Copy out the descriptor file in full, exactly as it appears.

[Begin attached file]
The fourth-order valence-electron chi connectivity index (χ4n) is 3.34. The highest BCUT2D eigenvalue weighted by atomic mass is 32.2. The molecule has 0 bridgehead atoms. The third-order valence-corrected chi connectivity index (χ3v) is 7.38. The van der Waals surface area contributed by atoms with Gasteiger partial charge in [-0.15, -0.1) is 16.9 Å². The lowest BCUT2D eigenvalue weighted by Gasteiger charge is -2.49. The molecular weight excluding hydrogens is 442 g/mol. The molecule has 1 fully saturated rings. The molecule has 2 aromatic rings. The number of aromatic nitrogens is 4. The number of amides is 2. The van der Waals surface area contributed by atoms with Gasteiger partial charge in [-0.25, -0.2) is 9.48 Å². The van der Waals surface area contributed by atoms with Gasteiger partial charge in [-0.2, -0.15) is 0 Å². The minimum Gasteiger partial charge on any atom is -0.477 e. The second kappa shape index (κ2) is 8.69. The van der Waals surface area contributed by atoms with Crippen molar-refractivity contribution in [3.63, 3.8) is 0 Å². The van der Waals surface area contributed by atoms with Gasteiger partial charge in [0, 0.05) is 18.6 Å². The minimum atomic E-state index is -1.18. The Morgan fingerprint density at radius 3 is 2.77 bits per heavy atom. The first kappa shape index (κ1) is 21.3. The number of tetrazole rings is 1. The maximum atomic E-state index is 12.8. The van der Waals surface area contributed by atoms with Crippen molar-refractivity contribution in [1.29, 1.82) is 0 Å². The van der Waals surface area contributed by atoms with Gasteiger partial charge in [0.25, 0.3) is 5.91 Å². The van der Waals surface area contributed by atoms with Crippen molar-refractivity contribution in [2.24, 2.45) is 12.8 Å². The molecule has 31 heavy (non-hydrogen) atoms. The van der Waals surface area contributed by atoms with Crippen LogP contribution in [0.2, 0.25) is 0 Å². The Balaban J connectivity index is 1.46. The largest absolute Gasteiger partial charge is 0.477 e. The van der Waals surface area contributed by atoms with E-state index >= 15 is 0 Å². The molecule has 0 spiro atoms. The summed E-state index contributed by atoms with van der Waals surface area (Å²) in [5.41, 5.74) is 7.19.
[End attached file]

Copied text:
The fourth-order valence-electron chi connectivity index (χ4n) is 3.34. The highest BCUT2D eigenvalue weighted by atomic mass is 32.2. The molecule has 0 bridgehead atoms. The third-order valence-corrected chi connectivity index (χ3v) is 7.38. The van der Waals surface area contributed by atoms with Gasteiger partial charge in [-0.15, -0.1) is 16.9 Å². The lowest BCUT2D eigenvalue weighted by Gasteiger charge is -2.49. The molecular weight excluding hydrogens is 442 g/mol. The molecule has 1 fully saturated rings. The molecule has 2 aromatic rings. The number of aromatic nitrogens is 4. The number of amides is 2. The van der Waals surface area contributed by atoms with Gasteiger partial charge in [-0.25, -0.2) is 9.48 Å². The van der Waals surface area contributed by atoms with Gasteiger partial charge in [-0.2, -0.15) is 0 Å². The minimum Gasteiger partial charge on any atom is -0.477 e. The second kappa shape index (κ2) is 8.69. The van der Waals surface area contributed by atoms with Crippen molar-refractivity contribution in [3.63, 3.8) is 0 Å². The van der Waals surface area contributed by atoms with Gasteiger partial charge in [0, 0.05) is 18.6 Å². The minimum atomic E-state index is -1.18. The Morgan fingerprint density at radius 3 is 2.77 bits per heavy atom. The first kappa shape index (κ1) is 21.3. The number of tetrazole rings is 1. The maximum atomic E-state index is 12.8. The van der Waals surface area contributed by atoms with Crippen molar-refractivity contribution in [1.29, 1.82) is 0 Å². The van der Waals surface area contributed by atoms with Gasteiger partial charge in [0.25, 0.3) is 5.91 Å². The van der Waals surface area contributed by atoms with Crippen molar-refractivity contribution in [2.24, 2.45) is 12.8 Å². The molecule has 31 heavy (non-hydrogen) atoms. The van der Waals surface area contributed by atoms with Crippen LogP contribution in [0.2, 0.25) is 0 Å². The Balaban J connectivity index is 1.46. The largest absolute Gasteiger partial charge is 0.477 e. The van der Waals surface area contributed by atoms with E-state index >= 15 is 0 Å². The molecule has 0 spiro atoms. The summed E-state index contributed by atoms with van der Waals surface area (Å²) in [5.41, 5.74) is 7.19.